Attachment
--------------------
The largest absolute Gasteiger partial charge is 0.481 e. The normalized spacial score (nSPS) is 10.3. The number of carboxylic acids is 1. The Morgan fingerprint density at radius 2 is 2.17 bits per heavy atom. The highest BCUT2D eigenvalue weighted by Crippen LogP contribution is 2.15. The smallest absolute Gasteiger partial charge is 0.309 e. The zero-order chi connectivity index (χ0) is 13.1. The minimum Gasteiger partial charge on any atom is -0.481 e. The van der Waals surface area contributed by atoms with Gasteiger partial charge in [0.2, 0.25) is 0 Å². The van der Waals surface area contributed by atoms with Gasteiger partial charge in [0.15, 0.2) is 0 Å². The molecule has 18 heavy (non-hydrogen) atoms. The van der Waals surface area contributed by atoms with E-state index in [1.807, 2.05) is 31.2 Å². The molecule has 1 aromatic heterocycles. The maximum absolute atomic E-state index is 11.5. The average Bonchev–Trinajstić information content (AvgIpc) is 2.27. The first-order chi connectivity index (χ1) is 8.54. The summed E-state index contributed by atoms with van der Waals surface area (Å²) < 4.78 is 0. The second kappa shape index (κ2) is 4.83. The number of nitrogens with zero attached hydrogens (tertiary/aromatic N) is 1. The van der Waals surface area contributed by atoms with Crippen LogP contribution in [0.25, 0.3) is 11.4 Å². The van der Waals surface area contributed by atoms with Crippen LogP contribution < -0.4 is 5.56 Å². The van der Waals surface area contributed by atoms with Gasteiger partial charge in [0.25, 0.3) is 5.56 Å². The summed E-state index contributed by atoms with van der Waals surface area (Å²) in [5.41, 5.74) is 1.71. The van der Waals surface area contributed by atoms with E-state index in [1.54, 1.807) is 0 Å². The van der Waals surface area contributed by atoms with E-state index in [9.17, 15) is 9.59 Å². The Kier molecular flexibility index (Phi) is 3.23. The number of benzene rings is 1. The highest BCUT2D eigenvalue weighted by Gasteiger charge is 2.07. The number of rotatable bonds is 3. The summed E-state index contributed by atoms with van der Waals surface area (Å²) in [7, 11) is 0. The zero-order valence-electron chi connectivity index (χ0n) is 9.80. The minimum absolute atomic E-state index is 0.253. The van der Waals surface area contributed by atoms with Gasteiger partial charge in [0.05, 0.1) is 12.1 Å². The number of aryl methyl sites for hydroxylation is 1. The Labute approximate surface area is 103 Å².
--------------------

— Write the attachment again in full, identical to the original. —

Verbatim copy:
The largest absolute Gasteiger partial charge is 0.481 e. The normalized spacial score (nSPS) is 10.3. The number of carboxylic acids is 1. The Morgan fingerprint density at radius 2 is 2.17 bits per heavy atom. The highest BCUT2D eigenvalue weighted by Crippen LogP contribution is 2.15. The smallest absolute Gasteiger partial charge is 0.309 e. The zero-order chi connectivity index (χ0) is 13.1. The minimum Gasteiger partial charge on any atom is -0.481 e. The van der Waals surface area contributed by atoms with Gasteiger partial charge in [0.2, 0.25) is 0 Å². The van der Waals surface area contributed by atoms with Gasteiger partial charge in [0.15, 0.2) is 0 Å². The molecule has 18 heavy (non-hydrogen) atoms. The van der Waals surface area contributed by atoms with E-state index in [1.807, 2.05) is 31.2 Å². The molecule has 1 aromatic heterocycles. The maximum absolute atomic E-state index is 11.5. The average Bonchev–Trinajstić information content (AvgIpc) is 2.27. The first-order chi connectivity index (χ1) is 8.54. The summed E-state index contributed by atoms with van der Waals surface area (Å²) < 4.78 is 0. The second kappa shape index (κ2) is 4.83. The number of nitrogens with zero attached hydrogens (tertiary/aromatic N) is 1. The van der Waals surface area contributed by atoms with Crippen LogP contribution in [0.25, 0.3) is 11.4 Å². The van der Waals surface area contributed by atoms with Crippen LogP contribution < -0.4 is 5.56 Å². The van der Waals surface area contributed by atoms with Gasteiger partial charge in [0.25, 0.3) is 5.56 Å². The summed E-state index contributed by atoms with van der Waals surface area (Å²) in [5.41, 5.74) is 1.71. The van der Waals surface area contributed by atoms with E-state index in [1.54, 1.807) is 0 Å². The van der Waals surface area contributed by atoms with E-state index in [9.17, 15) is 9.59 Å². The Kier molecular flexibility index (Phi) is 3.23. The number of benzene rings is 1. The highest BCUT2D eigenvalue weighted by Gasteiger charge is 2.07. The number of rotatable bonds is 3. The summed E-state index contributed by atoms with van der Waals surface area (Å²) in [7, 11) is 0. The zero-order valence-electron chi connectivity index (χ0n) is 9.80. The minimum absolute atomic E-state index is 0.253. The van der Waals surface area contributed by atoms with Gasteiger partial charge in [0.05, 0.1) is 12.1 Å². The number of aryl methyl sites for hydroxylation is 1. The Labute approximate surface area is 103 Å².